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What a U.S.TikTok Ban Could Mean for Travel Industry

The prospect of TikTok’s 170 million users in the United States being barred from the site could have far-reaching ramifications for travel companies that seek to build brand recognition among travelers through the site’s wildly popular short videos.

The travel industry has embraced the site. Among the companies with big TikTok followings are Ryanair with 2.2 million, Expedia and with 1.5 million and with 1.2 million. When Berlin-based GetYourGuide posted a job listing for a TikTok creator, it drew so much interest the digital travel experience marketplace pulled it from LinkedIn.

The legislation faces an uncertain future in the Senate, where some members have spoken out against it. And even if the bill becomes law, legal challenges are likely.

What would a TikTok ban mean for travel companies?

There is some precedent for the possibility.

In December 2022, Virginia Gov. Glenn Youngkin issued an executive order banning the use of TikTok on state government devices and wireless networks. That meant the state’s destination marketing organization, Virginia Tourism, had to delete its accounts.

The incident became something of a case study for Richie Karaburun’s destination marketing and branding class. “They were actually doing well,” Karaburun, a hospitality and tourism professor at New York University, said of the DMO. “They had a great amount of followers.”

After the ban, Virginia Tourism took its content to other sites, such as Instagram Reels and YouTube Shorts, which is what Karaburun expects other travel companies would do if a TikTok ban became nationwide. But he doesn’t expect that will be easy or as beneficial, especially in the short term.

“TikTok, whether people want to admit it or not, is one of the most effective traffic generators. The engagement rate is one of the highest among Americans compared to other [social media platforms],” he said. “This is really more than an 800-pound gorilla. It’s a very big beast that actually operated very well.”

Phocuswright researcher Madeline List noted that U.S. travelers who use TikTok typically aren’t relying on it exclusively. Research from Phocuswright’s 2023 U.S. Consumer Travel Report found travelers on social used 2.4 platforms on average, making it easier for travel companies to find them even if they can no longer use TikTok.

“In terms of content strategy, a lot of content that brands post to TikTok is repurposed for multiple platforms,” List said. “Because vertical and short-form video have become so popular, I’d expect many brands to continue producing content in that style.”

Jared Alster, the co-founder and chief strategy officer at travel and tourism marketing agency Dune7, agreed.

“Lots of travel brands and brands in general repurpose content across social platforms,” Alster said. “However, this isn't always recommended since each platform is optimized for consumers to view content uniquely formatted for that platform. But I imagine many companies would simply port over their TikTok content to Instagram as Reels as a ‘triage measure’ until they figure out a longer term strategy.”

Over the longer term, companies may find that some qualities offered by TikTok would be hard to replicate on other sites, List said.

“It’s a platform that favors searchability and discoverability,” she said. “You see videos from small creators blow up – even from people or brands who aren’t intending to go viral. There’s a lot of opportunity for brands both big and small to reach new audiences through the platform.”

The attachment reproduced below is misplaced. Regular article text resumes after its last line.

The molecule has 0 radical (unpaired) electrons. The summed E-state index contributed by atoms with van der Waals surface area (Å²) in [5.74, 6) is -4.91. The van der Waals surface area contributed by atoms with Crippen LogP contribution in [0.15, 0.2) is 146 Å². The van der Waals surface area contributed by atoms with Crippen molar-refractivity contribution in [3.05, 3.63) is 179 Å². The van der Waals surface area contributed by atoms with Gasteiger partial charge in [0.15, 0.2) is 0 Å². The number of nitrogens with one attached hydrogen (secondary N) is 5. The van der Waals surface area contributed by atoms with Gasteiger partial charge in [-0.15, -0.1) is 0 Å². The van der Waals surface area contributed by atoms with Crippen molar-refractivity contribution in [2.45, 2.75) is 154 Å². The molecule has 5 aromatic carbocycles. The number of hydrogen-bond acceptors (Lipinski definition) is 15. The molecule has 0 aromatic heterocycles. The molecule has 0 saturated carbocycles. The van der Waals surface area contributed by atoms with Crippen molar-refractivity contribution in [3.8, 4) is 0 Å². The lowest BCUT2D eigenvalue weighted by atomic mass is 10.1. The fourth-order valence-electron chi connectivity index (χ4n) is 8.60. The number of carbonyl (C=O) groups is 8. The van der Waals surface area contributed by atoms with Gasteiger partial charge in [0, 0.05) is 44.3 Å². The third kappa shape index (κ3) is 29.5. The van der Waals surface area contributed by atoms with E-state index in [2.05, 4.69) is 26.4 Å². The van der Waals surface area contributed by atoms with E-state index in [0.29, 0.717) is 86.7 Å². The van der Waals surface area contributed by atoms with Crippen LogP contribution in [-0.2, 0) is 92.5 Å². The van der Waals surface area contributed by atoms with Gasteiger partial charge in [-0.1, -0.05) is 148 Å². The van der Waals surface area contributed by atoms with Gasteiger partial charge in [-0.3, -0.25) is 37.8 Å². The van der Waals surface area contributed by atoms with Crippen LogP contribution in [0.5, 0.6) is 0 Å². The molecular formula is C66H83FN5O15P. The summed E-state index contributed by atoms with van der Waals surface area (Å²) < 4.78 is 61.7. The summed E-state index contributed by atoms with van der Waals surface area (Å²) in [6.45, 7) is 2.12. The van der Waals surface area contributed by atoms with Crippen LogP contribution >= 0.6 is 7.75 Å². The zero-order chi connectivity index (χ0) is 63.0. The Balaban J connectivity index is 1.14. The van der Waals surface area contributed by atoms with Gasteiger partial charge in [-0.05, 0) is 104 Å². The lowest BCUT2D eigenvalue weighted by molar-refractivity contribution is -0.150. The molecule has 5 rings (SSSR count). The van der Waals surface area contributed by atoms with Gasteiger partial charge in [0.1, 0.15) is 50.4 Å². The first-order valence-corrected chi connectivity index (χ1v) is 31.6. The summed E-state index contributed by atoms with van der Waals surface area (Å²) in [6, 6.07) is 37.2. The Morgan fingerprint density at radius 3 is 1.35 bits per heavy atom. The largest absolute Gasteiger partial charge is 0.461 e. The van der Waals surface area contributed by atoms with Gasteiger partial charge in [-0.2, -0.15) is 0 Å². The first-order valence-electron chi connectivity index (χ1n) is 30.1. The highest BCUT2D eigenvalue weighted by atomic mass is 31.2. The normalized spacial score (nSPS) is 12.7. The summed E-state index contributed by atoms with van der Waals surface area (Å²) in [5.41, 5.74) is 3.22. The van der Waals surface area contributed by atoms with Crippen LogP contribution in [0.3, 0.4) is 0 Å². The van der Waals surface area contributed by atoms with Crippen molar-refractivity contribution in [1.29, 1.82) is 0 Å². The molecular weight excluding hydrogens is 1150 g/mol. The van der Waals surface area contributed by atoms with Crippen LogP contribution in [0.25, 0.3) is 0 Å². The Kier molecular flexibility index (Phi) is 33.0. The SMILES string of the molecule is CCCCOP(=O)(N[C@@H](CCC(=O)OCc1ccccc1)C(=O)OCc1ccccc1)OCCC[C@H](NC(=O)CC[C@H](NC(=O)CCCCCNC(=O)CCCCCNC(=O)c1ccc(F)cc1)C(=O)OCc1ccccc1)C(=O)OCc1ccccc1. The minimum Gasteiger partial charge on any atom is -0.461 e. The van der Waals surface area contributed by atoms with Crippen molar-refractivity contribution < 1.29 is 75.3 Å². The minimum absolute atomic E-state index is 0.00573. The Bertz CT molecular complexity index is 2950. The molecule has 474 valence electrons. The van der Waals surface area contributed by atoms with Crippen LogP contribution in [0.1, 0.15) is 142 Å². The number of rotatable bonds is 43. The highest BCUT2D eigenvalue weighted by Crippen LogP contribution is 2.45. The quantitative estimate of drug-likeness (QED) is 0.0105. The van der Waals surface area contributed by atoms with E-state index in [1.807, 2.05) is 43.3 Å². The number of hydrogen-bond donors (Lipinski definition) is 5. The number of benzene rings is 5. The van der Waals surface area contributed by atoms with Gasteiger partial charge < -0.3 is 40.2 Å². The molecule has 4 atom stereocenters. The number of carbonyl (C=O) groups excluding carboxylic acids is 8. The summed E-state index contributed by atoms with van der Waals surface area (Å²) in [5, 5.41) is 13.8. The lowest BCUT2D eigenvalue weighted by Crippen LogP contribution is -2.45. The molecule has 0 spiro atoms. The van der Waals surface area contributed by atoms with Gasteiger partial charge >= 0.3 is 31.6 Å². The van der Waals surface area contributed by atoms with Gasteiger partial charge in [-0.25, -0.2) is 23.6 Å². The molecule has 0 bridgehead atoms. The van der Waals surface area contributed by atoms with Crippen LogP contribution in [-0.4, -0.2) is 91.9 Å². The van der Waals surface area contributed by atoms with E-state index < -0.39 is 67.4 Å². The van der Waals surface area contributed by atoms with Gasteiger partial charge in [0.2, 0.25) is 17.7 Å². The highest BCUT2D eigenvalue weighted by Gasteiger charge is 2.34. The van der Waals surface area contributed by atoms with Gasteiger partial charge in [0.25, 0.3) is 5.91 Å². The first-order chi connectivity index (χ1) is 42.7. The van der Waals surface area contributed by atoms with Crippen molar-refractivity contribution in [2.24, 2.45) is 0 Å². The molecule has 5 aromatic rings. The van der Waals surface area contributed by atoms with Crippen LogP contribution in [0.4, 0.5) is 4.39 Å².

Instagram, by contrast, is known to be less egalitarian in its algorithms, she said. “Profiles with large existing followings are favored, while smaller followings have less opportunity to reach new eyes. So audience building might be harder without the platform, especially for smaller brands.”

What are the legal concerns of a TikTok ban?

To justify such a sweeping ban, the government would have to demonstrate a security risk, legal experts say. U.S. intelligence officials told lawmakers Tuesday they “cannot rule out” the possibility that the Chinese government would use TikTok to influence this year’s elections, though they have no indication the Chinese intend to do that.

Corinne Mullen, a New Jersey-based attorney who specializes in First Amendment and internet defamation litigation, called the government’s position problematic.

“I think you're going to see some filings right away if this goes into law,” she said.

How travel companies could work within law of TikTok ban

Even in the event that a ban becomes law and withstands a legal challenge, Mullen said she expected U.S. companies could continue to use TikTok to market to consumers who can still access the site.

Travel marketing experts agreed.

“All sorts of different social apps and sites are banned by various governments around the world,” said Dune7’s Alster. “Yet where there’s a will, there’s a way, and there will always be loopholes for consumers to access TikTok.”

Travel companies, in particular, are accustomed to adapting to different regulations when crossing government borders, Karaburun said.

“Global companies are used to navigating these differences,” he said. “They say, ‘All right, we have to do this for European consumers, we have to do that for the Americans.’ It’s not going to be simple, but they will figure it out.”

In the end, though, he figures a ban is a far less likely outcome than the bill’s failure to take effect or a sale of TikTok within the timeline set by lawmakers.

“TikTok will not be banned [in the U.S.]. It’s too big — 170 million Americans,” he said. “And it’s good for the American economy. So my prediction would be, even if the Senate passes it, within six months the problem will be solved.”

Posted by on March 14, 2024.

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